Instead of asking the question “what can I get from this land, or person?”, we ask instead “what does this person, or land, have to give if I cooperate with them?”. Although seemingly insignificant, the former question fosters a mindset of exploitation, while the latter encourages cooperation. Rooted in the spirit of cooperation, the three permaculture ethics – earthcare, peoplecare, fairshare – are meant to provide a baseline or moral compass for ethical behavior in permaculture.


The earthcare ethic refers to the importance of caring for the living soil, which could also be described as fostering ecological sustainability. In permaculture, the state of the soil is a popular measure for the well-being of society, as the health of our planet’s web of life is closely linked to the health of the soil.

Earthcare reminds us that a permaculture design should be geared towards building soil and contributing to the regeneration of our planet’s interconnected ecological systems. Current forms and scale of human activity, including resource extraction, greenhouse gas emissions, deforestation, toxic waste disposal as well as the resulting climate change, mass-extinction of species, loss of biodiversity and toxification of landscapes are increasingly undermining the functioning of our planet’s ecosystems.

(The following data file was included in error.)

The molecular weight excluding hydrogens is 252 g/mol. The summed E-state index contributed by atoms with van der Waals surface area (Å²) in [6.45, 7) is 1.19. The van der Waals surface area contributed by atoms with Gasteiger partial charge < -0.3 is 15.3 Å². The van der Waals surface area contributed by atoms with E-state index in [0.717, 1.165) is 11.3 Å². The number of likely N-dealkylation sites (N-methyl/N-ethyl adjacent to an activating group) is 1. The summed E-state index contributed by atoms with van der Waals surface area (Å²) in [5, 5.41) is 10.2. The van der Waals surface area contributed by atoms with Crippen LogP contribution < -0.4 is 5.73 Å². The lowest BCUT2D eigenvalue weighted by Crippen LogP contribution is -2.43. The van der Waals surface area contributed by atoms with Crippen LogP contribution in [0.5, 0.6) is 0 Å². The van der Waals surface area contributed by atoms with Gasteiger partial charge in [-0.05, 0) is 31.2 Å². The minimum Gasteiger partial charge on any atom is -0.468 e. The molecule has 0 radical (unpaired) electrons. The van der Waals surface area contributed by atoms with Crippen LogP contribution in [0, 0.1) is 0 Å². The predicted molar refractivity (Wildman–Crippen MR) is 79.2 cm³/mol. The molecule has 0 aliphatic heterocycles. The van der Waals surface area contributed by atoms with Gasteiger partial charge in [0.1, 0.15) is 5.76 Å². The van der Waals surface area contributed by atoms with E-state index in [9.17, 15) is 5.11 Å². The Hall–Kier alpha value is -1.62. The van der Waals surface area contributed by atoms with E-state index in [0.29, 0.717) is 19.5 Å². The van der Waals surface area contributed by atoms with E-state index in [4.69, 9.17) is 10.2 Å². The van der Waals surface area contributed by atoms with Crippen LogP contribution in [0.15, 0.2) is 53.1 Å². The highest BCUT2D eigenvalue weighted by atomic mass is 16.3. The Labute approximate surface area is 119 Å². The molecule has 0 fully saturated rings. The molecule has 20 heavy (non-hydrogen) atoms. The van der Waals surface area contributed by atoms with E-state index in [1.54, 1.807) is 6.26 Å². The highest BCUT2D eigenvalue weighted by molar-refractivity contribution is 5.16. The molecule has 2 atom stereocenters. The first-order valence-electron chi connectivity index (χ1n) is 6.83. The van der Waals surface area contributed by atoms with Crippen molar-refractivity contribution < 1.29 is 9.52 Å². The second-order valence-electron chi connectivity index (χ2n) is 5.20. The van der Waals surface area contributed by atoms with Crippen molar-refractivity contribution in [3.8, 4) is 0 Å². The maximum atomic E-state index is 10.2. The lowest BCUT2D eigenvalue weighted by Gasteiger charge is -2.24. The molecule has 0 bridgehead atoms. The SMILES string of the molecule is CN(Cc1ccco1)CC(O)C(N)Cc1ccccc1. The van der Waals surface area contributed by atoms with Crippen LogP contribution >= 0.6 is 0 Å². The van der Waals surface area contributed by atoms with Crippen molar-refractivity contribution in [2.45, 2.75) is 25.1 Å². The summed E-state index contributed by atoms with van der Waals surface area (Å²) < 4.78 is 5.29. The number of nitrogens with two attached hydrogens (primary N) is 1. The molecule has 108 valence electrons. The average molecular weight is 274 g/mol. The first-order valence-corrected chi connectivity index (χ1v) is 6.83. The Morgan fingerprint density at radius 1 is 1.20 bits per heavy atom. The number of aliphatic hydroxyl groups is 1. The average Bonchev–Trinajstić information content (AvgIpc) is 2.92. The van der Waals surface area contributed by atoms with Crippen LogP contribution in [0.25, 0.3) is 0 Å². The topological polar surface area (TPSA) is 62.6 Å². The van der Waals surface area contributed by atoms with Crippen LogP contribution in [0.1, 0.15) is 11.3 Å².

Because of the severity of the current situation, permaculture designs should actively contribute to the restoration of ecosystems. In opposition to current trends of reducing our impact (“zero-waste”, “carbon-neutral”, “low-impact”), permaculture aims to maximising (positive) impact. If the right kind of waste is produced (organic, degradable waste) and if it is handled properly (keeping it in the cycle of life) more “waste” can actually mean more life in the soil.

Earthcare thus reminds us align our actions with the regeneration of our planet’s ecosystems by closing cycles, growing soil, maximising positive impact and fostering conditions conducive to life.

In practice, aspects that contribute to earthcare may include the following: caring for the living soil as the most fundamental resource of life; contributing to the restoration and establishment of living systems; fostering circularity and diversity in living systems; stewardship of our local environment.


The peoplecare ethic refers to the need for healthy human connections and the value of collaboration. Peoplecare always begins with ourselves, as our own long-term well-being is prerequisite for any meaningful actions we might take. However, as we are not separate beings, peoplecare also extends to our families, our neighbors and our wider communities – ultimately, the health of our human connections strongly relates to and is inseparable from our personal well-being (if you are interested in the role of  the psychological well-being of individuals, I can highly recommend Johann Hari’s most recent book Lost Connections).

Peoplecare is also a reminder that greater wisdom lies within a group of people and of the power of collaboration. Our current mode of human interaction (beyond our families) is largely built on on competition, exploitation and the maximisation of individual, monetary wealth. The resulting isolation of individuals and atomic family structures are undermining the power of collaboration in our lives and the joy of having close and meaningful relationships with (many) people. The skyrocketing cases of depression and anxiety and the loss of purpose that has been washing over the Western world for the past decades demonstrates the severity of the situation.